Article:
As the founder of this fine chocolate company, Leonidas dreamt of making his Belgian chocolates available to everyone without ever lowering standards. Thankfully, the dream has been perpetuated by his successors. An integral part of Leonidas' success has been their innovation and willingness to keep the business a family-run endeavor. The third family member from the Kestekides family to join the enterprise in Belgium was Alexandros Kestekidis. Upon his arrival in 1940, he and Basile worked together developing various new flavors using pralines and alternative chocolate blends. His 58-year long tenure with the company appears to have been the longest among the family members (Basile's was about 35 years) as he continued to take an active role in the company development and flavor innovations until the end of his chairmanship in 1998.
In 1970, other members of the family entered the scene; Yanni Kesdekoglu headed the company until 1985. In 1985, his daughter, Maria Kesdekoglu took over, and was joined in 1992 by her cousin, Vassiliki Kestekidou, who became President of the Board of Directors in 2003.
Leonidas’ expansion has been seamless as the company remains vigilantly committed to continuing its guarantee of freshness and quality in the products it sells. They opened two new factories in 1983 and 1993 in order to satisfy the demand from its loyal and ever-increasing clientele. In 2000, Leonidas bought the company that produces the Deva brand products in Slovakia, expanding even further into Eastern Europe and beyond. Today, Leonidas chocolates are sold in 1,700 sales outlets, from Paris to Rome, from Sydney to Tokyo, from Brussels to New York.
In response to the question "What is your favorite chocolate?" most Belgian consumers said, Leonidas. It’s still the undisputed No. 1 Belgian chocolate. This was the outcome of the well-publicized "National Brands Competition 2004," organized by the LDV advertising agency and its partners. The basis for the competition was very simple: a list of the leading brands in each sector, from cars to washing powders to chocolates was drawn up. A panel of consumers (25,252 as it happens) was then asked to express their likes and dislikes, choosing their preferred brand in each category. In the "Chocolates" category, there was only one winner—the chocolates we bring members this month. Fifty-two percent of consumers chose Leonidas as the most popular chocolate in Belgium. The National Brands Competition is organized every year over the Internet and attracts an ever younger section of consumers who clearly love Leonidas chocolates, just as their elders do. For the first competition, held in 2003, Leonidas also won the "Chocolates" category in the National Brands Competition.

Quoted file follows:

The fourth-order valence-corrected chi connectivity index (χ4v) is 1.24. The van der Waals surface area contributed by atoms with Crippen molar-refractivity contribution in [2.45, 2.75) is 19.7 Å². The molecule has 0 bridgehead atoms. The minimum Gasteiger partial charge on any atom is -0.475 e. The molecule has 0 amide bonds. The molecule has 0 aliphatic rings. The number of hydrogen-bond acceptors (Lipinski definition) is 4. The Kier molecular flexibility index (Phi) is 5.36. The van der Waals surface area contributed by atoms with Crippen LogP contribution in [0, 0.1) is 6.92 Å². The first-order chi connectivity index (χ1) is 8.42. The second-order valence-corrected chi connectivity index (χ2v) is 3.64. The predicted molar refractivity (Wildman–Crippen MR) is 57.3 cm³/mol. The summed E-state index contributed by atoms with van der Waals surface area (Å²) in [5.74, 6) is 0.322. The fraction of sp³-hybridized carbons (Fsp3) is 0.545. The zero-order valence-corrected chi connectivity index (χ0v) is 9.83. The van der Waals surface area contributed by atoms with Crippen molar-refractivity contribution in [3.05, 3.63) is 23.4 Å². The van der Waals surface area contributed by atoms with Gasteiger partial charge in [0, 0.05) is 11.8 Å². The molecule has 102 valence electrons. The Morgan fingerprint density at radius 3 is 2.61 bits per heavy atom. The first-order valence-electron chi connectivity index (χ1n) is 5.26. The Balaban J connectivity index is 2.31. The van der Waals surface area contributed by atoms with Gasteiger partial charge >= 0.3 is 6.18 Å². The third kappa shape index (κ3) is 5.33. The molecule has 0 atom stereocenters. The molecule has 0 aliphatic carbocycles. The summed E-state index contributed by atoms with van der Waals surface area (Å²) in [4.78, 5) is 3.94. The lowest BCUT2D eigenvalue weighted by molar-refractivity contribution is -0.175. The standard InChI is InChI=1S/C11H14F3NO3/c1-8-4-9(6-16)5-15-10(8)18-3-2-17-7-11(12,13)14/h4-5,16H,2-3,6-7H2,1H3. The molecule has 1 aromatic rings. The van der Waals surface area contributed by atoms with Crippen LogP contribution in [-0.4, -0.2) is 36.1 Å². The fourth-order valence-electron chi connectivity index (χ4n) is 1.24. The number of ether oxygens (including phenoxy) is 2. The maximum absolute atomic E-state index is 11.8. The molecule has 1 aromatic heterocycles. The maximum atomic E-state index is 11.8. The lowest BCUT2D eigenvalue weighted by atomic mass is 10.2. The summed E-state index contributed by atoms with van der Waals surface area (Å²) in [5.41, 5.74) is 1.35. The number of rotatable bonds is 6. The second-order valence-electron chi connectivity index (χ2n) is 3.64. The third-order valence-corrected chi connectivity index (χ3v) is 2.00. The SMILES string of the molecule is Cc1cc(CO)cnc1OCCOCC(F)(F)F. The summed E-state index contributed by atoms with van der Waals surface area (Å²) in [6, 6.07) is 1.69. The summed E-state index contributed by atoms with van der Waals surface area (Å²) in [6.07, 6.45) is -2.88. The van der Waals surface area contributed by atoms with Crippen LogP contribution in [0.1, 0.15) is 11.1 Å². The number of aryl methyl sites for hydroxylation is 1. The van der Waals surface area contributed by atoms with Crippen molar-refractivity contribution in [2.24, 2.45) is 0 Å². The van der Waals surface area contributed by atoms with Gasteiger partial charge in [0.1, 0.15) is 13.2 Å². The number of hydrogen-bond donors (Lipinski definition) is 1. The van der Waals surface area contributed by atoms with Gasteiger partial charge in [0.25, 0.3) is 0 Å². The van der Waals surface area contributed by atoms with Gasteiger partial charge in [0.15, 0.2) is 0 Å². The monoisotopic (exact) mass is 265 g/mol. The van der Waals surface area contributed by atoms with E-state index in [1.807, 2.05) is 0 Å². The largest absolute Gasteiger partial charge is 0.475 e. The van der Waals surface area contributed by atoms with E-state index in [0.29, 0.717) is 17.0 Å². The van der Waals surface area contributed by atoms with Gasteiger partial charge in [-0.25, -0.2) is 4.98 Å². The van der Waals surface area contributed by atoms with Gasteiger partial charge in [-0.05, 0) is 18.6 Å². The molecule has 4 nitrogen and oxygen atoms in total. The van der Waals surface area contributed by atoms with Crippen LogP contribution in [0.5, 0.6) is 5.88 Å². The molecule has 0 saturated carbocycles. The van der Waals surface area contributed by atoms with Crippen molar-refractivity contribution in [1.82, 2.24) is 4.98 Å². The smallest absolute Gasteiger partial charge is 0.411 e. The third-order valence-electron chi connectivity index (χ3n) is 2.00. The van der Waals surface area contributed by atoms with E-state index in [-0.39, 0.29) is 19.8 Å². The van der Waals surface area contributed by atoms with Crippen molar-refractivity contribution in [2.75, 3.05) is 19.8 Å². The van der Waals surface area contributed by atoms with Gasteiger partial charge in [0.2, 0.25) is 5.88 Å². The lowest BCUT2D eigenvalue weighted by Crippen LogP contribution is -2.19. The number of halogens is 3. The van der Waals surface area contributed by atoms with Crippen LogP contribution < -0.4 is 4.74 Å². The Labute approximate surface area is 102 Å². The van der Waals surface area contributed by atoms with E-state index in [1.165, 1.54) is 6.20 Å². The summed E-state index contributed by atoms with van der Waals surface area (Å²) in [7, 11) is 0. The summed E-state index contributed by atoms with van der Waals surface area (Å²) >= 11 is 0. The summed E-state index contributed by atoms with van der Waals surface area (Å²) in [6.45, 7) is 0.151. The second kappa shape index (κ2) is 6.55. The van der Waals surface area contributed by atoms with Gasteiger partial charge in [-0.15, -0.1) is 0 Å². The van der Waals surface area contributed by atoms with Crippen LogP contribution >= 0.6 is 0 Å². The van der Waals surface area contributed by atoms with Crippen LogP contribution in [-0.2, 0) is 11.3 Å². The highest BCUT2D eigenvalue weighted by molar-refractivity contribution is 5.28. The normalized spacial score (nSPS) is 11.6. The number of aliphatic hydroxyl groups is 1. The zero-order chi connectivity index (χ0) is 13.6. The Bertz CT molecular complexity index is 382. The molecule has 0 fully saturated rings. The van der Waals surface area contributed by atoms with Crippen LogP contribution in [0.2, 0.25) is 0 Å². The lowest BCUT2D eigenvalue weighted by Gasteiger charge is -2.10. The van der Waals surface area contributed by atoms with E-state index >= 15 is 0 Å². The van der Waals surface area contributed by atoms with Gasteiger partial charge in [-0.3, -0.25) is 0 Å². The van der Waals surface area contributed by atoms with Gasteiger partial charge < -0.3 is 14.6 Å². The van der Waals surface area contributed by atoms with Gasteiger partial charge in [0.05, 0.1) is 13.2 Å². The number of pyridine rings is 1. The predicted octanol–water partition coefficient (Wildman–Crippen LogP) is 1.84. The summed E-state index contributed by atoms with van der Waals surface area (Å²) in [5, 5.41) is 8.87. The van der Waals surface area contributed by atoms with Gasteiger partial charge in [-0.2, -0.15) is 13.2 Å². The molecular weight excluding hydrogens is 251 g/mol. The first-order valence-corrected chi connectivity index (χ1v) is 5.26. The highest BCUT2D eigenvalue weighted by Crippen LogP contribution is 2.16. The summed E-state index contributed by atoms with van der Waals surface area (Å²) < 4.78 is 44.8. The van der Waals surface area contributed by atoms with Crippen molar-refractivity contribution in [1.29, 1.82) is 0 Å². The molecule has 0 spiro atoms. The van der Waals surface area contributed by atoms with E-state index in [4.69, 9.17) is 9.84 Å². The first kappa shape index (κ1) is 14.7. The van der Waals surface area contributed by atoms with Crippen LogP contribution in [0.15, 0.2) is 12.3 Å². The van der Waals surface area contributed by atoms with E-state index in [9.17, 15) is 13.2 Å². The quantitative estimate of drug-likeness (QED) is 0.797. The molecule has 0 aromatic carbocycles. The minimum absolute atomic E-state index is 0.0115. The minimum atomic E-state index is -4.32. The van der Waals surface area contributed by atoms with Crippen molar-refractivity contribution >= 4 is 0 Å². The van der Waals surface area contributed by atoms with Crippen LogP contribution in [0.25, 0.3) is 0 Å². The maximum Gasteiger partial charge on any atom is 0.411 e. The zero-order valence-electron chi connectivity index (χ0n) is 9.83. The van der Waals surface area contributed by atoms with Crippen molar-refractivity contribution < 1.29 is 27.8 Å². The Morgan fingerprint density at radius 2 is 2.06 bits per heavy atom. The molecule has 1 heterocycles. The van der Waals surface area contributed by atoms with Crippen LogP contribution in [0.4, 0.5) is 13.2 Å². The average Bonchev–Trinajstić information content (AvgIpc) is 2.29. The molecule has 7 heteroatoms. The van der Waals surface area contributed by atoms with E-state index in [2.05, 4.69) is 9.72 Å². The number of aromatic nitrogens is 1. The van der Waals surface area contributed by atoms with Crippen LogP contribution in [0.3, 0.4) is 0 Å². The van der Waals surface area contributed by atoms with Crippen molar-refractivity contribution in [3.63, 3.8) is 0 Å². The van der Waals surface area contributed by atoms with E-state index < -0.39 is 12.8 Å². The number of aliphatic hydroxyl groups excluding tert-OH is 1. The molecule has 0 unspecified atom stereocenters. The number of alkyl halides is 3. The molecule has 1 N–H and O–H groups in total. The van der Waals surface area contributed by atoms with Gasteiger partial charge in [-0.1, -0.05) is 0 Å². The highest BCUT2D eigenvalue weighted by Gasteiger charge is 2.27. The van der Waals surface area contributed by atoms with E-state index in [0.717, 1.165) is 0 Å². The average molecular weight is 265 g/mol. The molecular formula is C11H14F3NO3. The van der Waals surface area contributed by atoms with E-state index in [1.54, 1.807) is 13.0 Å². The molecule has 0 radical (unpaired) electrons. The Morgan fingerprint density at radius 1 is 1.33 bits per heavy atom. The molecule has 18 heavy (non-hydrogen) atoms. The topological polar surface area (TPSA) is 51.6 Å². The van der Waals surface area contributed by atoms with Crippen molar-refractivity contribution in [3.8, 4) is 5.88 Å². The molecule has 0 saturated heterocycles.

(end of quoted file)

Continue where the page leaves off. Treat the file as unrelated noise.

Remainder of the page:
Air-freighted straight from Brussels and quite fresh, your box of assorted chocolates is comprised of fresh butter creams, cream liquors, caramels, ganaches and pralines. It will include a mix of dark and milk chocolate varieties, very likely a few white chocolates, and some selections from the following intriguing list of flavors. While we cannot ensure that each box shipped will contain all of these flavors, each shipment sent to our members is sure to provide a palate-pleasing assortment of some of the finest Belgian chocolate in the world!
Lingot — Coffee butter cream and praline or Vanilla butter cream and praline.
Manon Café White — White chocolate ensconcing coffee butter cream, praline and whole roasted hazelnut.
Mystère — A delightful blend of chocolate and pistachio butter cream.
Manon — Coffee butter cream and praline--available in dark, milk and white chocolate.
Alexander le Grande — LEONIDAS' finest caramel concealed within either dark or milk chocolate.
Europe — A rum ganache unlike any other--available in dark and milk chocolate.
Tosca — Brandy harmonized with sweet, sultry ganache, with milk or dark chocolate
Ganache — Orange-flavored or pure ganache.
Antoinette — Soft and sweet, vanilla ganache in dark or milk chocolate.
Maron Dark — Dark chocolate coffee praline with caramelized hazelnut pieces.
Buche Praline — Pure praline in a thin chocolate shell, milk and dark chocolate.
Casanova — Lightly crisped treat, made with puffed rice, milk, dark or white chocolate.
Louise — A milk or dark chocolate caramel praline.
Cerise — Whole Morello cherry with a cream liquor in dark chocolate.